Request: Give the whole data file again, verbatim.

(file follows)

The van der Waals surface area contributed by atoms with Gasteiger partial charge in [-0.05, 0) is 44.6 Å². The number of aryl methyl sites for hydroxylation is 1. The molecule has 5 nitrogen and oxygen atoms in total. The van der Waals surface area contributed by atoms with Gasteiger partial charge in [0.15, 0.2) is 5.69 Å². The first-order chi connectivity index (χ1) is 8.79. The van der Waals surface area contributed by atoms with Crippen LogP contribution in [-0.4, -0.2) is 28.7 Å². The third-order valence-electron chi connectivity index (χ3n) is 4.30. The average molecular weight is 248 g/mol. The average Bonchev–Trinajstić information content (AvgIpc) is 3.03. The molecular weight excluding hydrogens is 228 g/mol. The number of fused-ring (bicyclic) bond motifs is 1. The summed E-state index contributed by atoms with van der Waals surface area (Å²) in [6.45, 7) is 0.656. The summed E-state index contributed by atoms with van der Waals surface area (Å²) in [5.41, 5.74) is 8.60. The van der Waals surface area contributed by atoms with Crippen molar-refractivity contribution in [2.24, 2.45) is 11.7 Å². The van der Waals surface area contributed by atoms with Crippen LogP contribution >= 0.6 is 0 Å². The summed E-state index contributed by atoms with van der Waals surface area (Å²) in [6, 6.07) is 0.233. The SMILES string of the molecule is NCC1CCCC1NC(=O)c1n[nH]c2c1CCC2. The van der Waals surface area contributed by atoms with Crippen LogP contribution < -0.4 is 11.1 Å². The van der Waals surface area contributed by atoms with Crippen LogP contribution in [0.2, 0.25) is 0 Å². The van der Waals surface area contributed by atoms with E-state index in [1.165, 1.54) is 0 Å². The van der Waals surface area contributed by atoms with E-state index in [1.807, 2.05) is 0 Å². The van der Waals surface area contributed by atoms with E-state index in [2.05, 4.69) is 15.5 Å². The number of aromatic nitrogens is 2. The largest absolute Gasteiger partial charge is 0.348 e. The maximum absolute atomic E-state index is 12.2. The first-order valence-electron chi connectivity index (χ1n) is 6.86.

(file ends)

The van der Waals surface area contributed by atoms with Gasteiger partial charge in [-0.05, 0) is 44.6 Å². The number of aryl methyl sites for hydroxylation is 1. The molecule has 5 nitrogen and oxygen atoms in total. The van der Waals surface area contributed by atoms with Gasteiger partial charge in [0.15, 0.2) is 5.69 Å². The first-order chi connectivity index (χ1) is 8.79. The van der Waals surface area contributed by atoms with Crippen LogP contribution in [-0.4, -0.2) is 28.7 Å². The third-order valence-electron chi connectivity index (χ3n) is 4.30. The average molecular weight is 248 g/mol. The average Bonchev–Trinajstić information content (AvgIpc) is 3.03. The molecular weight excluding hydrogens is 228 g/mol. The number of fused-ring (bicyclic) bond motifs is 1. The summed E-state index contributed by atoms with van der Waals surface area (Å²) in [6.45, 7) is 0.656. The summed E-state index contributed by atoms with van der Waals surface area (Å²) in [5.41, 5.74) is 8.60. The van der Waals surface area contributed by atoms with Crippen molar-refractivity contribution in [2.24, 2.45) is 11.7 Å². The van der Waals surface area contributed by atoms with Crippen LogP contribution >= 0.6 is 0 Å². The summed E-state index contributed by atoms with van der Waals surface area (Å²) in [6, 6.07) is 0.233. The SMILES string of the molecule is NCC1CCCC1NC(=O)c1n[nH]c2c1CCC2. The van der Waals surface area contributed by atoms with Crippen LogP contribution < -0.4 is 11.1 Å². The van der Waals surface area contributed by atoms with Crippen LogP contribution in [0.2, 0.25) is 0 Å². The van der Waals surface area contributed by atoms with E-state index in [1.165, 1.54) is 0 Å². The van der Waals surface area contributed by atoms with E-state index in [1.807, 2.05) is 0 Å². The van der Waals surface area contributed by atoms with E-state index in [2.05, 4.69) is 15.5 Å². The number of aromatic nitrogens is 2. The largest absolute Gasteiger partial charge is 0.348 e. The maximum absolute atomic E-state index is 12.2. The first-order valence-electron chi connectivity index (χ1n) is 6.86.